For us to start spouting guff about how it was and how it shall be would be worse than that being subjected to the imprecise ramblings of a drunken taxi driver who talks over you as he drives you the wrong way home. We are newcomers to this game, we only started directing videos together twelve months ago. We planned to make six videos for our pals for free, and then be mad famous and have Jaysis Z, Daniel O’Donnell and the rest of those high rollin’ gang bangers knockin’ on our door for a vid to fit their latest jam. So far, one person has contacted us by email to let us know they like ‘Fellas’ and you guys have asked us to answer these questions.
In what ways has new technology affected your attitude toward music videos, and the industry as a whole?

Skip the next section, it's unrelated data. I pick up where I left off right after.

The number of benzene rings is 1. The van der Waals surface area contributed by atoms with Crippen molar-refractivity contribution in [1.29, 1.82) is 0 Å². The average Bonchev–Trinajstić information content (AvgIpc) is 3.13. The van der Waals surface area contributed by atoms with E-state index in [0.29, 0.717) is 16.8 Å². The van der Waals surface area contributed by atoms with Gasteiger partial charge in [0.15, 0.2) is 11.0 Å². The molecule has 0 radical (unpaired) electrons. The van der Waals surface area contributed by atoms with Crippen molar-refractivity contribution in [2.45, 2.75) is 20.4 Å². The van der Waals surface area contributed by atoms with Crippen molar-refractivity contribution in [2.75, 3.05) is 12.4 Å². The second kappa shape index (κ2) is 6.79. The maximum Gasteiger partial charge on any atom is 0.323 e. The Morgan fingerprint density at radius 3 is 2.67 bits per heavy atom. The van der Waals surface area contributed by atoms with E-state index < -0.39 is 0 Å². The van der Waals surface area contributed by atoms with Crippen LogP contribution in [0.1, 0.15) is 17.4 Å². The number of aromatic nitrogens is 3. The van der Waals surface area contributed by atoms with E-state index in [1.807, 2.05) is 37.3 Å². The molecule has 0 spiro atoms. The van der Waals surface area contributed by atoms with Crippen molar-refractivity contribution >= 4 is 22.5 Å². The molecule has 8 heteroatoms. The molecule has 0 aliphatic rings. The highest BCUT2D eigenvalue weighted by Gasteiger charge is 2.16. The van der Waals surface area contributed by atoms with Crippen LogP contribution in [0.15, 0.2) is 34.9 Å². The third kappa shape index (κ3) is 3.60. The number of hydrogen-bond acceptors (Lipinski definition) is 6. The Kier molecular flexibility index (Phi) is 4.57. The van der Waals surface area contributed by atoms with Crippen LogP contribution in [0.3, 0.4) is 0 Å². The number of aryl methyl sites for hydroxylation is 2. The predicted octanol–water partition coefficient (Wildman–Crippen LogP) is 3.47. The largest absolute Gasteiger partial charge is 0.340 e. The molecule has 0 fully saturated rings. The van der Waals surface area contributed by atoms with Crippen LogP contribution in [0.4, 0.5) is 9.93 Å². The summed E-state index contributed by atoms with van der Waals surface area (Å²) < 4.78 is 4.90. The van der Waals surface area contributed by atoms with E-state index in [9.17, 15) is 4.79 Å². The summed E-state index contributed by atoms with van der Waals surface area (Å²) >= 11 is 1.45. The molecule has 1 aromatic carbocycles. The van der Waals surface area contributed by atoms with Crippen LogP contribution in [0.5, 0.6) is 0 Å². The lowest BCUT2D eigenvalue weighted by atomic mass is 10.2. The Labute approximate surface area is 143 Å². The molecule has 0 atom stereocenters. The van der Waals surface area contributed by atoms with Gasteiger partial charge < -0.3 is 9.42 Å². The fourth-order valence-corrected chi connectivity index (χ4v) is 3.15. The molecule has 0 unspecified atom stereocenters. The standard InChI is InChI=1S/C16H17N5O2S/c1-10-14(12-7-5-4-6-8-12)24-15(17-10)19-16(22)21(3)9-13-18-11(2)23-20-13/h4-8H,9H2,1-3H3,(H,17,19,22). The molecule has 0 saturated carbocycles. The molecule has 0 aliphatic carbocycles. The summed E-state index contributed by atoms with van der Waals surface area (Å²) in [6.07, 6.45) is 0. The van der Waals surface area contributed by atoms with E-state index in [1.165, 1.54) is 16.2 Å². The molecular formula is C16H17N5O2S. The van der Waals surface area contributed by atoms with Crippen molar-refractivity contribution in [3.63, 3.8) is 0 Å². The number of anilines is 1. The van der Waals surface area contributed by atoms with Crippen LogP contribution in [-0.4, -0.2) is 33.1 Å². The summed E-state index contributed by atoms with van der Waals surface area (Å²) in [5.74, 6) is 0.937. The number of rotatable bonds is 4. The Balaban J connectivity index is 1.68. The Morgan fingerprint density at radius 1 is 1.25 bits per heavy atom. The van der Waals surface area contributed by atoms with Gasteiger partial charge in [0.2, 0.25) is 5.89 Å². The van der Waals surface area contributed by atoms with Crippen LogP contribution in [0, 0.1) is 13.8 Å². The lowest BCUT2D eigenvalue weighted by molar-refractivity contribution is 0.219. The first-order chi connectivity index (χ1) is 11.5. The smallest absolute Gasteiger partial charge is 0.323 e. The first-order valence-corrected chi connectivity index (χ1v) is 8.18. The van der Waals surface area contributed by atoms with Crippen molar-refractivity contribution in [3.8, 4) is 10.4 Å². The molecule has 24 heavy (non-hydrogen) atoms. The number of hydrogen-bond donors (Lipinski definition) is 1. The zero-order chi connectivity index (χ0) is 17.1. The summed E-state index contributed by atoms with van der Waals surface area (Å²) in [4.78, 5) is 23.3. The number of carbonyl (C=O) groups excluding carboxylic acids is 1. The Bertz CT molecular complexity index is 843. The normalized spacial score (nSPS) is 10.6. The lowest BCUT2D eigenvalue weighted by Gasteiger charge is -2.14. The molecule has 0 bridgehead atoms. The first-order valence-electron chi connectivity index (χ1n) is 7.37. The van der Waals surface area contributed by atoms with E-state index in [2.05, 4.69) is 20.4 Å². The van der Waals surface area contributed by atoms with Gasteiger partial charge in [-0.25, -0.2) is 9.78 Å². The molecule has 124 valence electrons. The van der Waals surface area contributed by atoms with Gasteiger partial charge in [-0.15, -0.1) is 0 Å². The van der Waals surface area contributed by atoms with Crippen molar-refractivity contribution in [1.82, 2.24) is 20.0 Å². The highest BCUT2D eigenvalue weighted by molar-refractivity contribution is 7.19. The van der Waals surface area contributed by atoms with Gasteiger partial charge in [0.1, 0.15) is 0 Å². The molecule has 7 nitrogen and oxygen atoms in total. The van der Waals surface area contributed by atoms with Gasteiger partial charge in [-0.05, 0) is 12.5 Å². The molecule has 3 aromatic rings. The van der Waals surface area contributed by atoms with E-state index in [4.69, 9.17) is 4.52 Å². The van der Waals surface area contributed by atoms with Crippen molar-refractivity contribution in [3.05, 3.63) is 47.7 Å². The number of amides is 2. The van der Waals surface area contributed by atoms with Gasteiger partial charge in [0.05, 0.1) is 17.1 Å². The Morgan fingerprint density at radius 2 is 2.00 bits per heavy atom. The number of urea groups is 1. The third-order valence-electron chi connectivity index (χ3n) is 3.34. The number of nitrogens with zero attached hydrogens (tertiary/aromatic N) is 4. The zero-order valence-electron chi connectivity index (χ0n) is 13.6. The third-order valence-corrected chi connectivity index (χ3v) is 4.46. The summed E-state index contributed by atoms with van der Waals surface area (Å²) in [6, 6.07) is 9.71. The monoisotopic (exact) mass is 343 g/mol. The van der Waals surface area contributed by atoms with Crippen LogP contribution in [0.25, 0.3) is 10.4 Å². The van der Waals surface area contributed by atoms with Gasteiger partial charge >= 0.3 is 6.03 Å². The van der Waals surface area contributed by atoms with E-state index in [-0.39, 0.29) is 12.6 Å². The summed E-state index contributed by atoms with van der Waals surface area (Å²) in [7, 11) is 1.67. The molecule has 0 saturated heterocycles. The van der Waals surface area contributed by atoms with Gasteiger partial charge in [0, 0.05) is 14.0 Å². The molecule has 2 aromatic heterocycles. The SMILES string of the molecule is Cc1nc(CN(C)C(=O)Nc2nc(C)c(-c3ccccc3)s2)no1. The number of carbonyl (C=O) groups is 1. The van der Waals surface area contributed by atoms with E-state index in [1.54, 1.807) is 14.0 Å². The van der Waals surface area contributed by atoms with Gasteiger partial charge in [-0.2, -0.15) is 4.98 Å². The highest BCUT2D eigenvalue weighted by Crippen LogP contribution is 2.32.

There’s a line in a song by The Replacements: “A person can work up a mean, mean thirst, after a hard day of… nothing much at all.” Anyone with a friend with a smartphone can make a music video. Having the opportunity and not taking it means you can sit guiltily on your couch watching the ‘gadget pile’ inch higher and higher, neck and neck with the ‘resolution pile’.
Do you have a favourite Irish music video?
I have a couple that I’ve liked that spring to mind. ‘I Wanna Fight Your Father’ by The Rubberbandits tune is still a big favourite too – our pal, the now reluctant director Michael Kelly made it. There’s a U2 video about a dwarf in a circus who loves the trapeze artist so he tries the trapze to get her to love him and dies doing so. It came out when I was a kid and I liked it cos it was like a lil three minute feature film. Like ‘Stan’ by Eminem.
What would be your nomination for the greatest music video of all time?
Our next video.